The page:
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OptaJoe Turns 15 in 2024

How the award-winning team behind one of sport’s most original storytellers find Magic in the Detail of Football.

By: Jonathan Cooper

2023 was another brilliant year for Stats Perform’s data editorial (aka research) team, who delighted more fans on social media, in more countries, and were awarded ‘Social Media of the Year’ for OptaJoe by the Football Supporters Association in December.

What’s more, it was the 14th year in operation for OptaJoe and so 2024 marks the 15th birthday of one of sport’s most original and entertaining storytellers.

Our data editorial team’s Opta facts and insights are published within seconds of events happening on the pitch, and are liked and shared all over the world, by media and fans alike. They frequently spark stories that capture mainstream attention and at the very least provide eyeball-popping material for chats between fans, that bring them closer to the game.

But how exactly do facts like OptaJoe’s get created? How does the Data Editorial team find magic in the detail to turn an ordinary stat into an enthralling story? To commemorate OptaJoe turning 15, Jonathan Cooper, one of the longstanding members of the group, dives deep to explain some of the secrets.

Number. Fact. End-word.

This has been the format of OptaJoe’s tweets since the account was created on Twitter (now X) back in 2009. To show how long ago it was, here is the first tweet, referencing achievements by Emile Heskey, Frank Lampard and Nicolas Anelka in the previous season.

 

 

OptaJoe has evolved tremendously in the 14-and-a-half years since then (Twitter character limits going from 140 to 280 helped), but that format remains fundamental to someone scrolling the app, spotting it, and recognising it instantaneously. A bit like Matt Groening making The Simpsons yellow, helping them stand out to someone flicking through the TV channels.

In 2024, as in 2009, there is no dedicated social media team running the account (nor is it just one person called Joe – in fact, none of us are called Joe); OptaJoe is run by the members of the UK Opta Insights or Data Editorial team at Stats Perform.We are the ones who will tell you the last player to score in seven consecutive away Premier League appearances, which player is outperforming his xG by the biggest total and when the last time was Manchester United had such a poor start to a season. Together with our colleagues in multiple countries who do the same for other sports and leagues, we are the storytellers. In the UK Opta team, think Charles Dickens meets football data, only with more expected goals and less expected gruel. Ouch.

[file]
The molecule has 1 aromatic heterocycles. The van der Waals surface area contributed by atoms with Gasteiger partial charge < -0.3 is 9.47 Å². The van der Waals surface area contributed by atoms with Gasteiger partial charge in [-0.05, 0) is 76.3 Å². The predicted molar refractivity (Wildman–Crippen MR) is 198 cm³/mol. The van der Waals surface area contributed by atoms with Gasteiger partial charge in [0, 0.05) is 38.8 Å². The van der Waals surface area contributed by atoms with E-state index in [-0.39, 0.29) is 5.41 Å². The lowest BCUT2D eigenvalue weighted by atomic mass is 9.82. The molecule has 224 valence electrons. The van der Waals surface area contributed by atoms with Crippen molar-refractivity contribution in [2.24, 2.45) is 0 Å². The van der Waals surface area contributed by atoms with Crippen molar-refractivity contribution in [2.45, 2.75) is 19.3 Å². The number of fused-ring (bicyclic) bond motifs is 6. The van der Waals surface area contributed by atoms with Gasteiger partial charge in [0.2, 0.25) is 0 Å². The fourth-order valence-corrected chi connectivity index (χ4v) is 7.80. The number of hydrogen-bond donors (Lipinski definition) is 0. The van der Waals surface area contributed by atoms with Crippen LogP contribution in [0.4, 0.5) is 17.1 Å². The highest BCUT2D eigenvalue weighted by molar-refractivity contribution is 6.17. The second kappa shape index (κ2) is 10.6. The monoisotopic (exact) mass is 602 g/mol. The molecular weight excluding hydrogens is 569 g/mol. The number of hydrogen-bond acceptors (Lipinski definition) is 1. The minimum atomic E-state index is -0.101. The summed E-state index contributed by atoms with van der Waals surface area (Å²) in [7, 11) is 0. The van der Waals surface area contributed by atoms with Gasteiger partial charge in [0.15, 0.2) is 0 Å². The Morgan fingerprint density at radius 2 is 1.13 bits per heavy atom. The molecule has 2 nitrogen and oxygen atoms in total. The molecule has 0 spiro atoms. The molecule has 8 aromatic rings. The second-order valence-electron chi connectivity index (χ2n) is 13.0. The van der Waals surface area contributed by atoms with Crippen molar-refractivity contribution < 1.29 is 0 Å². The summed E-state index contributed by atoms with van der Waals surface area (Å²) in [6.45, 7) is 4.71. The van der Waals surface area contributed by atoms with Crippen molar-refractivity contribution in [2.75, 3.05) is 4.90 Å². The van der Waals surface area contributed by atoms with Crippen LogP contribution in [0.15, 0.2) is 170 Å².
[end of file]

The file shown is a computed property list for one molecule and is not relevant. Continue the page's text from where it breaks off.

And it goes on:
We start with the story. We add the context to the facts and make them interesting; we get as much thrill from seeing a new metric grow and becoming mainstream (think xG), as we do tweeting about the great footballers of the 1990s (Quinn, Yeboah, Cantona). A fact that introduces a new metric is just as important to us as a fact that you can quote to your friends down the pub on a Saturday night after the game – that remains the essence of OptaJoe, making it memorable and generating a feeling, like all the best stories do

So, just how do we find those stories and stats that make OptaJoe what it is today?

It really is true that the magic is in the detail. Take this recent fact – OptaJoe’s biggest in terms of numbers in 2023 with over 16m impressions:

 

 

A fact on its own would be, simply, that Spurs have gone 1-0 up in their last five Premier League games and failed to win. That’s interesting, because it’s not a very good record, you’d be within your rights to say. But for us, that is not enough. We look further into the detail. We want to know when the last time a side did that in the Premier League and, thanks to the richness of historical data we have in our Opta database, we were able to say that Spurs were the very first to achieve this!

(It’s always a thrill to look something up and find that it’s the first of anything).

But then we found that not only were they the first to break one record; someone spotted it was similarly bad at home: another record. Throw in the end word that plays on Spurs’ ability to be close to success, only to lose it, and you’ve got the essence of the perfect OptaJoe tweet. It was liked 21,000 times and has been seen over 16,000,000 times on X since posting.